Who makes the decision?
The Superintendent of Schools is responsible for making the final decision, based on recommendations from the Transportation Services Department Director and the Assistant Superintendent of Administration.
How is the decision made?
When the school system is advised by the weather service that storm conditions may exist, three or four Transportation Services Department officials are sent out at 3:00 a.m. to survey the roads. Each section of the county is driven to determine if the roads are, or will be, safe for children traveling on school buses. Transportation Services Department staff is in constant contact with weather stations, county and state government staff, police, and transportation officials in other counties, as well as each other, during the road and weather assessment.
While on the road, the following factors are used to develop the recommendation for closing schools:
  • Existing road conditions across the entire county. Remember, even if your street or road looks clear, travel elsewhere in the county may be dangerous.
  • Amount of snow and ice that has accumulated, whether it will continue, and the amount of time required for road crews to clear county roadways.
  • Air temperature and road temperature.
  • Weather predictions – the school system prefers not making a decision based on weather predictions, which are not always accurate; however, weather predictions are considered in combination with existing conditions.
  • School parking lots, school sidewalks and school bus loops.
  • Other traffic - other traffic can slide into buses or make waiting at bus stops dangerous.
  • Will observed conditions likely improve or deteriorate?
How is the public notified?
The Carroll County Public School System notifies parents and employees through SchoolMessenger phone calls and emails. Parents and employees may also opt to be sent a text message. Announcements are also placed on the school system’s website at www.carrollk12.org and posted on Facebook, Twitter, and CETV Channel 21. In addition, local and regional radio and televisions are contacted. You can find the list of radio and television stations contacted in the CCPS Informational Calendar Handbook.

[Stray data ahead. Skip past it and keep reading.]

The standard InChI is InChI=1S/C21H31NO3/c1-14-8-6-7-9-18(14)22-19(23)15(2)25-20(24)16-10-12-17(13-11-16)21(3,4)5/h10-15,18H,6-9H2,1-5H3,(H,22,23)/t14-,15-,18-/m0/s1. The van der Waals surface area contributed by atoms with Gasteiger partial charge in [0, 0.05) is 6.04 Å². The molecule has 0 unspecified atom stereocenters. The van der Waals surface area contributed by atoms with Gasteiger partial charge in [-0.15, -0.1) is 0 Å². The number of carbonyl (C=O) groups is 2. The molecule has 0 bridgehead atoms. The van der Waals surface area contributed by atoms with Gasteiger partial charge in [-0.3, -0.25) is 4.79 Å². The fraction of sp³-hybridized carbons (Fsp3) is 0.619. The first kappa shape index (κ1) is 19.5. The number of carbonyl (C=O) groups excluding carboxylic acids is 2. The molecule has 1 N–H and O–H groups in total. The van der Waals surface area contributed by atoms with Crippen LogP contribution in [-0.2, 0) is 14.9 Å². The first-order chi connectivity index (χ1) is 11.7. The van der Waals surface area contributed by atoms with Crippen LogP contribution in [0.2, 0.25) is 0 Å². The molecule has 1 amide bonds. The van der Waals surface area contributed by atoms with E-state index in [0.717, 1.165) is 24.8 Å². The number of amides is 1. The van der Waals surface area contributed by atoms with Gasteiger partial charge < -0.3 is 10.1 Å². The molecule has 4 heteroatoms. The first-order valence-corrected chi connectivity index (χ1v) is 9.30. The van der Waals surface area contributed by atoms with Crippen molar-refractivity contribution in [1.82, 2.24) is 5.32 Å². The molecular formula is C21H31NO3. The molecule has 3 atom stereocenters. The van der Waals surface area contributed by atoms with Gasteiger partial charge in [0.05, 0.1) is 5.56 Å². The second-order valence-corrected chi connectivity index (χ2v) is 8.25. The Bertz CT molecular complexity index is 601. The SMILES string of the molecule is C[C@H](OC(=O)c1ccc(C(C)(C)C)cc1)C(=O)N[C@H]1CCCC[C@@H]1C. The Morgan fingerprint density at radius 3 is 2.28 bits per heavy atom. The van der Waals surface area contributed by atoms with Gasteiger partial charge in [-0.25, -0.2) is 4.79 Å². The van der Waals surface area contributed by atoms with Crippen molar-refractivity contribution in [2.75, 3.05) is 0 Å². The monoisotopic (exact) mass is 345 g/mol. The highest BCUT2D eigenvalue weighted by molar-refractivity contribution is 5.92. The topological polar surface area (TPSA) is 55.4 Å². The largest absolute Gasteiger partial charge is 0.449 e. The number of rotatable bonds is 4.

When is the decision made?

The decision to delay or close schools must be made no later than 6:00 a.m. in order to notify bus contractors, radio and television stations, send a SchoolMessenger notification and post the decision on the CCPS website, social media, and Channel 21. However, every effort will be made to make the decision as early as possible.


Will we close schools when weather conditions worsen?

When the decision is made to open schools on time and buses have already begun to pick up students, parents rely on this decision and in many cases leave for work. 

Once students arrive at school and weather conditions worsen, it may be necessary to dismiss students early. In these cases, the school system will give adequate notice to parents using the procedures outlined under "How is the public notified?" A decision to close schools three hours early will be made by 10:00 am, a decision to close two hours early will be made by 11:00 am, and a decision to close one hour early will be made by 12:00 pm.


How does a re-evaluation work?

There may be an announcement made that schools will open 2 hours late with a "re-evaluation." Parents and employees will receive a second communication by 7:30 a.m. notifying them of the final decision on whether schools will open late or close for the day.

How safe are school buses in inclement weather? 
Since 2002, all new Carroll County Public School buses have been equipped with automatic tire chains which can be easily activated and de-activated by the driver flipping a switch in the driver’s compartment. Older buses are equipped with manual chains, which all drivers are trained to properly install. In addition, school buses have rear- tandem all-weather tires, anti-lock braking systems and heated mirrors. School buses weigh in excess of 20,000 pounds, making them one of the safest vehicles in inclement weather.
What kind of training do bus drivers have for inclement weather conditions?